Having crossed the fabled Antarctic Convergence, South Georgia awaits for three of the most memorable days. Salisbury Plain and seeing for real the huge extent of the king penguin colony, as well as a myriad of cigar shaped rocks, which were in fact hundreds of elephant and fur seals, that seem to be just to be lolling about – unless you got too near them! And it was beware of the leopard seals! Jason Harbour, a more sheltered anchorage for an afternoon of gentle walks to marvel at the wildlife, stunning scenery and even a light-mantled albatross on a low cliff. Then sailing to the former whaling station of Stromness, which is were Shackleton and his companions finally reached the end of their epic journey from Elephant Island. Grytviken and a solemn visit to the cemetery where Peter Warwick said a few words and, once ‘The Boss’ had been toasted, the residue from our glasses was, in time-honoured tradition, poured on to his grave. Wildlife wandering everywhere - king penguins, gentoo’s, shags, pintails and Antarctic terns dancing in the air. Sleeping fur seals and Weddell seals to trip over. The station itself is so full of interest and, as always a visit to the fascinating South Georgia Museum to hear about the SG Heritage Trust, which we support. Gold Harbour to see the alarming elephant seals again, and colonies of king penguins and gentoos, before setting off to sail the Scotia Sea towards Elephant Island – a daunting isolated rocky island with such a story to tell. And so the MS Island Sky continued to sail towards the Antarctic Peninsula. Ice flows, growlers, icebergs of many shapes and sizes, large ice-covered islands. Always on high alert for sightings of humpback whales, minke whales, Colin Baird’s most favourite the orca and, if luck would have it, blue whales and dolphins following the ship.  Onwards to Brown Bluff, Mikkelsend Harbour and Gerlache Strait, Cuverville Island and Paradise Bay and then heading for the South Shetland Islands before taking a deep breath sailing north through the Drake Passage and then Beagle Channel to Ushuaia. Bio security and boot washing printed forever on our minds but overtaken by the sheer magnificence of the Antarctic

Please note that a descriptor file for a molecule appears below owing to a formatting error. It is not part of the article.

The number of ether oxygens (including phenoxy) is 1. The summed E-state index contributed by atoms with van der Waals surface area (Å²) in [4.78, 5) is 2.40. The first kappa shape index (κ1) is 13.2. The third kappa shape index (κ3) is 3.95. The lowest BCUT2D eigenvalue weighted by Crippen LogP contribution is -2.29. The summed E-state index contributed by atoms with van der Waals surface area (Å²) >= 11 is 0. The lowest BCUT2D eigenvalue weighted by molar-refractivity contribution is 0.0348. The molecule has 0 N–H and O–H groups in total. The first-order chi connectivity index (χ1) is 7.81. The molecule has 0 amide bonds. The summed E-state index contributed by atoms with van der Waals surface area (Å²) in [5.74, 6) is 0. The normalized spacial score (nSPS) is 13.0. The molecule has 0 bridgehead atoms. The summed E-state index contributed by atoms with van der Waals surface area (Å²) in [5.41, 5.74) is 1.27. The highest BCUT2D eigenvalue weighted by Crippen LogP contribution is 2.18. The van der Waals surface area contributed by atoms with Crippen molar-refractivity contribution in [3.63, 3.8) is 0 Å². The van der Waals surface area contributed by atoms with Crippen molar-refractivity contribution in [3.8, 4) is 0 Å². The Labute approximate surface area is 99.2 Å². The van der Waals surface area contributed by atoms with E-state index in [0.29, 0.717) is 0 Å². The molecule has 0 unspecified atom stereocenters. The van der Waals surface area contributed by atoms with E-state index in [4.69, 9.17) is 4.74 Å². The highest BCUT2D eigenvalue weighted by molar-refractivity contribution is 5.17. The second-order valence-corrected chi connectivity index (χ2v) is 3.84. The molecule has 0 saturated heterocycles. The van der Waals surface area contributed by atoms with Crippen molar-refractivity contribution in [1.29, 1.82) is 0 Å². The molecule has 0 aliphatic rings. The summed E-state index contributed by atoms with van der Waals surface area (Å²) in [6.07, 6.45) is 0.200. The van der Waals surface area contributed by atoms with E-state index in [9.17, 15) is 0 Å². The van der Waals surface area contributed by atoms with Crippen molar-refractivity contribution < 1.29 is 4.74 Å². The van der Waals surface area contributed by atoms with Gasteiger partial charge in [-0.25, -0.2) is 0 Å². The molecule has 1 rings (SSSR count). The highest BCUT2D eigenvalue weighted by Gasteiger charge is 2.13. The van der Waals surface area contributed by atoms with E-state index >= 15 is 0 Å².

‘……for countless ages